Software Programmers

Joel Spolsky writes:

The mediocre talent just never hits the high notes that the top talent hits all the time. The number of divas who can hit the f6 in Mozart’s Queen of the Night is vanishingly small, and you just can’t perform The Queen of the Night without that famous f6.

Is software really about artistic high notes? “Maybe some stuff is,” you say, “but I work on accounts receivable user interfaces for the medical waste industry.” Fair enough. This is a conversation about software companies, shrinkwrap software, where the company’s success or failure is directly a result of the quality of their code.

And we’ve seen plenty of examples of great software, the really high notes, in the past few years: stuff that mediocre software developers just could not have developed.

$100 PC

[via Niranjan] Jason Pontin writes:

Nicholas Negroponte, founder and chairman of MIT’s Media Lab, showed attendees the screen of the Hundred-Dollar Laptop, or HDL. Beginning in 2006, he said, he would build 100 million to 200 million HDLs every year–and distribute them to the children of the poor world. Many attendees had read about Negroponte’s idea and dismissed it as quixotic. Hearing how an HDL might be built, seeing a part of it, and realizing the scale of the project produced a rustle of delighted interest.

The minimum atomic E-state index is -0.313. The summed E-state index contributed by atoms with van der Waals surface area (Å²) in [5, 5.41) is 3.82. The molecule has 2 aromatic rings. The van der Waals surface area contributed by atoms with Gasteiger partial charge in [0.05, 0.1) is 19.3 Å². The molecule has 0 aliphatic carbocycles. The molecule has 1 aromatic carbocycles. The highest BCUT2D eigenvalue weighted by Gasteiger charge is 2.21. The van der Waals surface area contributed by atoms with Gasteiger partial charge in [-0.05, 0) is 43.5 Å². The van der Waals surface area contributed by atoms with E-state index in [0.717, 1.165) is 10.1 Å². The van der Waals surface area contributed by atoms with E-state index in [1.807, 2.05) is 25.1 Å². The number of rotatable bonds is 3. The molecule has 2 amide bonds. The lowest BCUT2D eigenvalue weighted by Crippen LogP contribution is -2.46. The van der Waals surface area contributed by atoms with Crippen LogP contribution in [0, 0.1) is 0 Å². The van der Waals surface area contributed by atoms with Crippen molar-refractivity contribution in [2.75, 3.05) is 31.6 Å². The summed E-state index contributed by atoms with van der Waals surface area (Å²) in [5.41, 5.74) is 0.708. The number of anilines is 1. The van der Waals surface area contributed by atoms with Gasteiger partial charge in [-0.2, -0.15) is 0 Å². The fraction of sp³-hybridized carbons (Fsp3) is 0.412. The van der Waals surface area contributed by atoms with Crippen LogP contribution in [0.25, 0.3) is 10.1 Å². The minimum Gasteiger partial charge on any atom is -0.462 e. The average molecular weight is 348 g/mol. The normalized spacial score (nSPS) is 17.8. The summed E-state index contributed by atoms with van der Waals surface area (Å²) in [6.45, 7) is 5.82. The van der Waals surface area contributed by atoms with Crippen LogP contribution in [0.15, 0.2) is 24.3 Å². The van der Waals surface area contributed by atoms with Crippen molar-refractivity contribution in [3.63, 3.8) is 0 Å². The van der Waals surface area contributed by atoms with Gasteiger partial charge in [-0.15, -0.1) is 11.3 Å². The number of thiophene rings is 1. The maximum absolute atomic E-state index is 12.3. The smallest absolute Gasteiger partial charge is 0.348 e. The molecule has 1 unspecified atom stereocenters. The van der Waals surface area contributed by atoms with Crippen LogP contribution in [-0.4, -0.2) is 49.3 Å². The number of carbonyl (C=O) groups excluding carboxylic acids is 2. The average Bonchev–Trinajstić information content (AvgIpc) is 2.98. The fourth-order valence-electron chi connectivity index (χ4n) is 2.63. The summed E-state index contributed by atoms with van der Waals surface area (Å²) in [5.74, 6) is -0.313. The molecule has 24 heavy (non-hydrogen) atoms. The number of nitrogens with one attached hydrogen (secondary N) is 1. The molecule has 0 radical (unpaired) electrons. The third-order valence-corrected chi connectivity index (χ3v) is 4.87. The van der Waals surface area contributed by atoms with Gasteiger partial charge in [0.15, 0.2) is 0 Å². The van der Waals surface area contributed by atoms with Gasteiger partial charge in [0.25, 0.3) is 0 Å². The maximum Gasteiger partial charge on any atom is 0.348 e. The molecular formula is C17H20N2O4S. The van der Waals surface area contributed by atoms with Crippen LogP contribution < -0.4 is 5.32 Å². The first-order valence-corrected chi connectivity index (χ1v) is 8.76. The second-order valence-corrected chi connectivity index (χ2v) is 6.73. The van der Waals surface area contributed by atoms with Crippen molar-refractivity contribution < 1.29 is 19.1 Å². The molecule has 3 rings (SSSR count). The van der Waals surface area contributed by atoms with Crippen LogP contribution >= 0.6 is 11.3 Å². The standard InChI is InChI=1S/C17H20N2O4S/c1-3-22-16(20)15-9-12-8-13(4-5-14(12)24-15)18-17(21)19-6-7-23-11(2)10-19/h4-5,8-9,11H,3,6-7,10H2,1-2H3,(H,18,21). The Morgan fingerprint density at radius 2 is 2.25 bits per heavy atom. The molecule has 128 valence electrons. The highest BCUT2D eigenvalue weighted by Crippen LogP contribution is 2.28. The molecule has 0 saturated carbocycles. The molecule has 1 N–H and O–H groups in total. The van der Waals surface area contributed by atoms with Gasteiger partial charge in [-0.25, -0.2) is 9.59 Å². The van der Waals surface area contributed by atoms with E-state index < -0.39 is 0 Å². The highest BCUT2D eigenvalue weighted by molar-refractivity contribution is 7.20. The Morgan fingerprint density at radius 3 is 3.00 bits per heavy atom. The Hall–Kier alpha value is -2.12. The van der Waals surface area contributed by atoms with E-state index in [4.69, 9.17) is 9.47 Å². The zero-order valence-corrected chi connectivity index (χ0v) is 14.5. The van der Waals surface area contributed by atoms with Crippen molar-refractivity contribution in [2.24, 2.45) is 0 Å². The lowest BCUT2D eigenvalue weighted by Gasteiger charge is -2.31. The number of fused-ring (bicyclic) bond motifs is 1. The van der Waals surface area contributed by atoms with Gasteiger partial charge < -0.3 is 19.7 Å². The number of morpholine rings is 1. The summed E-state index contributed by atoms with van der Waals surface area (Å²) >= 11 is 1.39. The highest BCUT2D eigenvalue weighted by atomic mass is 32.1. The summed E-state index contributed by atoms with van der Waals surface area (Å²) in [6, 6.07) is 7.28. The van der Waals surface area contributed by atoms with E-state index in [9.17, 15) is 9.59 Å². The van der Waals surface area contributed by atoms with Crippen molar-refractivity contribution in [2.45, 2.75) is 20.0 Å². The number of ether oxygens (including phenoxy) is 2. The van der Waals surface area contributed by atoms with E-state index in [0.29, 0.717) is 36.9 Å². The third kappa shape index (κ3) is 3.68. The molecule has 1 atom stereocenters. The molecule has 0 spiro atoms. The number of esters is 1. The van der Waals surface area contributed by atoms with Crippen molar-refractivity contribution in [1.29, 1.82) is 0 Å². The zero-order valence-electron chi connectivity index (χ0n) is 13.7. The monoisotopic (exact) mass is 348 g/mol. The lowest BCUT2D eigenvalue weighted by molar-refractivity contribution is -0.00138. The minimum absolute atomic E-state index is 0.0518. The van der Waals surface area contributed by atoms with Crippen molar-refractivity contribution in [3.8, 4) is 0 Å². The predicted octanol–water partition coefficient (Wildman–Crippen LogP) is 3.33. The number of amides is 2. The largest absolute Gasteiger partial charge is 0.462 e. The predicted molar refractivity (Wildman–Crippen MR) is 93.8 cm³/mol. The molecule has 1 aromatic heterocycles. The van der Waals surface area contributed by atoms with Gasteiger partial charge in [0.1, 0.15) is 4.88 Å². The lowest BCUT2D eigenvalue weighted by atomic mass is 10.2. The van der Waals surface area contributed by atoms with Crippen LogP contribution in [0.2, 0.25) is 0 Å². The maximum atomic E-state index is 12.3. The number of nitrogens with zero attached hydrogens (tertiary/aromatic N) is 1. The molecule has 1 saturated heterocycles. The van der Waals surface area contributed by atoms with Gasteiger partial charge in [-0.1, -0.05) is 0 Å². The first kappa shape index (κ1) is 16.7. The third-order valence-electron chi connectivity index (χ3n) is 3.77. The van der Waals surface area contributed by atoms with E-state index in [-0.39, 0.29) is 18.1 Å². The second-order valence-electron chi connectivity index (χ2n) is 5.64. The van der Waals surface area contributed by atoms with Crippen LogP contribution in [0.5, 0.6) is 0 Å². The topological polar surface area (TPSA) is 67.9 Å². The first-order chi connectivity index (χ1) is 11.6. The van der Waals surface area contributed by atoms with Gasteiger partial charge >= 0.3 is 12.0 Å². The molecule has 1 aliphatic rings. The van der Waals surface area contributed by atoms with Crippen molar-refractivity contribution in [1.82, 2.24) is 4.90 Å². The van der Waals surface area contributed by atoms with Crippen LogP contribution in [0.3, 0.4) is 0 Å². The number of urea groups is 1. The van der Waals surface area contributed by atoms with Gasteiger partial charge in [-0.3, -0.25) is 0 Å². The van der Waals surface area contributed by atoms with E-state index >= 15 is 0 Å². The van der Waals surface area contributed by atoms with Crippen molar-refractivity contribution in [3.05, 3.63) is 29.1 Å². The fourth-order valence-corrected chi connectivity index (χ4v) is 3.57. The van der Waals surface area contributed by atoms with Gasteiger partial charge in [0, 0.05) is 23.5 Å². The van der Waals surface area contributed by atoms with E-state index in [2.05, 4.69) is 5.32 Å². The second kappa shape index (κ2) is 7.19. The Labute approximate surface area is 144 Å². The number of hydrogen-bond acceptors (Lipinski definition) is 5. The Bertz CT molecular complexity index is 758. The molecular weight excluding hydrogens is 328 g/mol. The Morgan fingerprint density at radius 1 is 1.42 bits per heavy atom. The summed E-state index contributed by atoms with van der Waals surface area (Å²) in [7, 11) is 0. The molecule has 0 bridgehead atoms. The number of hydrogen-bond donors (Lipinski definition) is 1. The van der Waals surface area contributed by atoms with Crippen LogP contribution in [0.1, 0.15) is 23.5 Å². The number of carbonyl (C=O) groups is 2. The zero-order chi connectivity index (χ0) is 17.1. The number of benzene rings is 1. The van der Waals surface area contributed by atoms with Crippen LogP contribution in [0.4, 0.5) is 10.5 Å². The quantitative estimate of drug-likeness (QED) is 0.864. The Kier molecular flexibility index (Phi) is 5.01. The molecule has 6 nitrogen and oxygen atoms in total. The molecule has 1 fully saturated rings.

Negroponte recently wrote to me about what he hoped the HDL would do: “Education: one laptop per child. Whatever big problem you can imagine, from world peace to the environment to hunger to poverty, the solution always includes education. We need to depend more on peer-to-peer and self-driven learning. The laptop is one important means of doing that.”

Can a $100 computer be built? Maybe. Negroponte does not plan to use three expensive components of conventional laptops: Microsoft Windows, a traditional flat-panel screen, and a hard drive. Instead, the HDL will be loaded with Linux and other open-source software; its display will use either a rear-projection screen or a type of electronic ink invented at the MIT Media Lab; and it will store one gigabyte’s worth of files in flash memory.

Of Mobiles and PCs

Russell Buckley writes: